Motivation: Over the past few years, experimental evidence has highlighted the role of microRNAs to human diseases. miRNAs are critical for the regulation of cellular processes, and, therefore, their aberration can be among the triggering causes of pathological phenomena. They are just one member of the large class of non-coding RNAs, which include transcribed ultra-conserved regions (T-UCRs), small nucleolar RNAs (snoRNAs), PIWI-interacting RNAs (piRNAs), large intergenic non-coding RNAs (lincRNAs) and, the heterogeneous group of long non-coding RNAs (lncRNAs). Their associations with diseases are few in number, and their reliability is questionable. In literature, there is only one recent method proposed by Yang et al. (2014) to predict lncRNA-disease associations. This technique, however, lacks in prediction quality. All these elements entail the need to investigate new bioinformatics tools for the prediction of high quality ncRNA-disease associations. Here, we propose a method called ncPred for the inference of novel ncRNA-disease association based on recommendation technique. We represent our knowledge through a tripartite network, whose nodes are ncRNAs, targets, or diseases. Interactions in such a network associate each ncRNA with a disease through its targets. Our algorithm, starting from such a network, computes weights between each ncRNA-disease pair using a multi-level resource transfer technique that at each step takes into account the resource transferred in the previous one.Results: The results of our experimental analysis show that our approach is able to predict more biologically significant associations with respect to those obtained by Yang et al. (2014), yielding an improvement in terms of the average area under the ROC curve (AUC). These results prove the ability of our approach to predict biologically significant associations, which could lead to a better understanding of the molecular processes involved in complex diseases.Availability: All the ncPred predictions together with the datasets used for the analysis are available at the following url: http://alpha.dmi.unict.it/ncPred/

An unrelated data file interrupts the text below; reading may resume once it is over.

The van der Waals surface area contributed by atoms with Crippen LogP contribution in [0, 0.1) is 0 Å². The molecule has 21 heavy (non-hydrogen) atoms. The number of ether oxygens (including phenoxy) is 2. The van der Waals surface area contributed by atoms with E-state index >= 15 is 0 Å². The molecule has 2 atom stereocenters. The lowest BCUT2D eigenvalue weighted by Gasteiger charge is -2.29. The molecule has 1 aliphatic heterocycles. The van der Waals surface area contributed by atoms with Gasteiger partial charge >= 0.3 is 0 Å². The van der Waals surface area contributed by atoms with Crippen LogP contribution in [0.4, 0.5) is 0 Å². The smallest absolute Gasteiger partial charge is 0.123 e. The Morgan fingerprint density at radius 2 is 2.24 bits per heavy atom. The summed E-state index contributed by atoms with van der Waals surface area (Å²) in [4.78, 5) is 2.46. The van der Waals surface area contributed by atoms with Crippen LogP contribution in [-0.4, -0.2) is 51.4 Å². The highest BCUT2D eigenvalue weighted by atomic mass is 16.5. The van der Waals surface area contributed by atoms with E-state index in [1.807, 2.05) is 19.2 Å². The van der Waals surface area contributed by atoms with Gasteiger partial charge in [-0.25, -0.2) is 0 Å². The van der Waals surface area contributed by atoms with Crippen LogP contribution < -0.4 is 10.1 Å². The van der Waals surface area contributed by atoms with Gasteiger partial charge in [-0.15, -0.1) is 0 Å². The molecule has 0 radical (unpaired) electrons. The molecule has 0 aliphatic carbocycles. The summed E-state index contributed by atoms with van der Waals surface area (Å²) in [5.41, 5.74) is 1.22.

ncPred: ncRNA-disease association prediction through tripartite network-based inference

GIUGNO, ROSALBA;
2014

Abstract

Motivation: Over the past few years, experimental evidence has highlighted the role of microRNAs to human diseases. miRNAs are critical for the regulation of cellular processes, and, therefore, their aberration can be among the triggering causes of pathological phenomena. They are just one member of the large class of non-coding RNAs, which include transcribed ultra-conserved regions (T-UCRs), small nucleolar RNAs (snoRNAs), PIWI-interacting RNAs (piRNAs), large intergenic non-coding RNAs (lincRNAs) and, the heterogeneous group of long non-coding RNAs (lncRNAs). Their associations with diseases are few in number, and their reliability is questionable. In literature, there is only one recent method proposed by Yang et al. (2014) to predict lncRNA-disease associations. This technique, however, lacks in prediction quality. All these elements entail the need to investigate new bioinformatics tools for the prediction of high quality ncRNA-disease associations. Here, we propose a method called ncPred for the inference of novel ncRNA-disease association based on recommendation technique. We represent our knowledge through a tripartite network, whose nodes are ncRNAs, targets, or diseases. Interactions in such a network associate each ncRNA with a disease through its targets. Our algorithm, starting from such a network, computes weights between each ncRNA-disease pair using a multi-level resource transfer technique that at each step takes into account the resource transferred in the previous one.Results: The results of our experimental analysis show that our approach is able to predict more biologically significant associations with respect to those obtained by Yang et al. (2014), yielding an improvement in terms of the average area under the ROC curve (AUC). These results prove the ability of our approach to predict biologically significant associations, which could lead to a better understanding of the molecular processes involved in complex diseases.Availability: All the ncPred predictions together with the datasets used for the analysis are available at the following url: http://alpha.dmi.unict.it/ncPred/
File in questo prodotto:
Non ci sono file associati a questo prodotto.

I documenti in IRIS sono protetti da copyright e tutti i diritti sono riservati, salvo diversa indicazione.

Utilizza questo identificativo per citare o creare un link a questo documento: http://hdl.handle.net/11562/940450
Citazioni
  • ???jsp.display-item.citation.pmc??? ND
  • Scopus 47
  • ???jsp.display-item.citation.isi??? ND
social impact